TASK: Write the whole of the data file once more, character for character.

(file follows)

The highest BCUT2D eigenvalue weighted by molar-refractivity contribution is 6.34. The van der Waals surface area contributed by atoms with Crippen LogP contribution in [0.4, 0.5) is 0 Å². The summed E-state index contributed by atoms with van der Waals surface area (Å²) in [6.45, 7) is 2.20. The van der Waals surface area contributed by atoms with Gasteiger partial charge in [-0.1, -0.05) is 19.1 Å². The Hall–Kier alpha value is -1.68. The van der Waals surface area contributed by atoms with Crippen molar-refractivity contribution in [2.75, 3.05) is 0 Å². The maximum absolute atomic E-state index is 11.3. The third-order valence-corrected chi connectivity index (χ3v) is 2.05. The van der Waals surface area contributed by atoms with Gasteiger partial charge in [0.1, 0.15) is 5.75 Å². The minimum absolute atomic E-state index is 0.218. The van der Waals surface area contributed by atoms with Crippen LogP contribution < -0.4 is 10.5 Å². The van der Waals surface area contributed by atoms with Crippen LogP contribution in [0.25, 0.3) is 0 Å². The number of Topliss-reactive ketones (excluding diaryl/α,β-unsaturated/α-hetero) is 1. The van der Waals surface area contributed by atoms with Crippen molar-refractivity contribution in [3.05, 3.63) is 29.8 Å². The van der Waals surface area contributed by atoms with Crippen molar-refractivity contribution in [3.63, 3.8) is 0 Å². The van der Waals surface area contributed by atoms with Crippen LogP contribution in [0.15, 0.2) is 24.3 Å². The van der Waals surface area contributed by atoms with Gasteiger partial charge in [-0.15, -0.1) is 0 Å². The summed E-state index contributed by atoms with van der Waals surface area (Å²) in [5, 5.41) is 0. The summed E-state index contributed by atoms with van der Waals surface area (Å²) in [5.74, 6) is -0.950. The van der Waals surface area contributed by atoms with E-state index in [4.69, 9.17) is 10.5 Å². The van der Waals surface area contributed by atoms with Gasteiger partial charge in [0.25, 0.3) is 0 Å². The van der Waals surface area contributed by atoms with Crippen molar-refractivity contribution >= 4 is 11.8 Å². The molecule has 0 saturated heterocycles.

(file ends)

The highest BCUT2D eigenvalue weighted by molar-refractivity contribution is 6.34. The van der Waals surface area contributed by atoms with Crippen LogP contribution in [0.4, 0.5) is 0 Å². The summed E-state index contributed by atoms with van der Waals surface area (Å²) in [6.45, 7) is 2.20. The van der Waals surface area contributed by atoms with Gasteiger partial charge in [-0.1, -0.05) is 19.1 Å². The Hall–Kier alpha value is -1.68. The van der Waals surface area contributed by atoms with Crippen molar-refractivity contribution in [2.75, 3.05) is 0 Å². The maximum absolute atomic E-state index is 11.3. The third-order valence-corrected chi connectivity index (χ3v) is 2.05. The van der Waals surface area contributed by atoms with Gasteiger partial charge in [0.1, 0.15) is 5.75 Å². The minimum absolute atomic E-state index is 0.218. The van der Waals surface area contributed by atoms with Crippen LogP contribution < -0.4 is 10.5 Å². The van der Waals surface area contributed by atoms with Crippen LogP contribution in [0.25, 0.3) is 0 Å². The number of Topliss-reactive ketones (excluding diaryl/α,β-unsaturated/α-hetero) is 1. The van der Waals surface area contributed by atoms with Crippen molar-refractivity contribution in [3.05, 3.63) is 29.8 Å². The van der Waals surface area contributed by atoms with Crippen molar-refractivity contribution in [3.63, 3.8) is 0 Å². The van der Waals surface area contributed by atoms with Crippen LogP contribution in [0.15, 0.2) is 24.3 Å². The van der Waals surface area contributed by atoms with Gasteiger partial charge in [-0.15, -0.1) is 0 Å². The summed E-state index contributed by atoms with van der Waals surface area (Å²) in [5, 5.41) is 0. The summed E-state index contributed by atoms with van der Waals surface area (Å²) in [5.74, 6) is -0.950. The van der Waals surface area contributed by atoms with E-state index in [4.69, 9.17) is 10.5 Å². The van der Waals surface area contributed by atoms with Gasteiger partial charge in [0.25, 0.3) is 0 Å². The van der Waals surface area contributed by atoms with Crippen molar-refractivity contribution >= 4 is 11.8 Å². The molecule has 0 saturated heterocycles.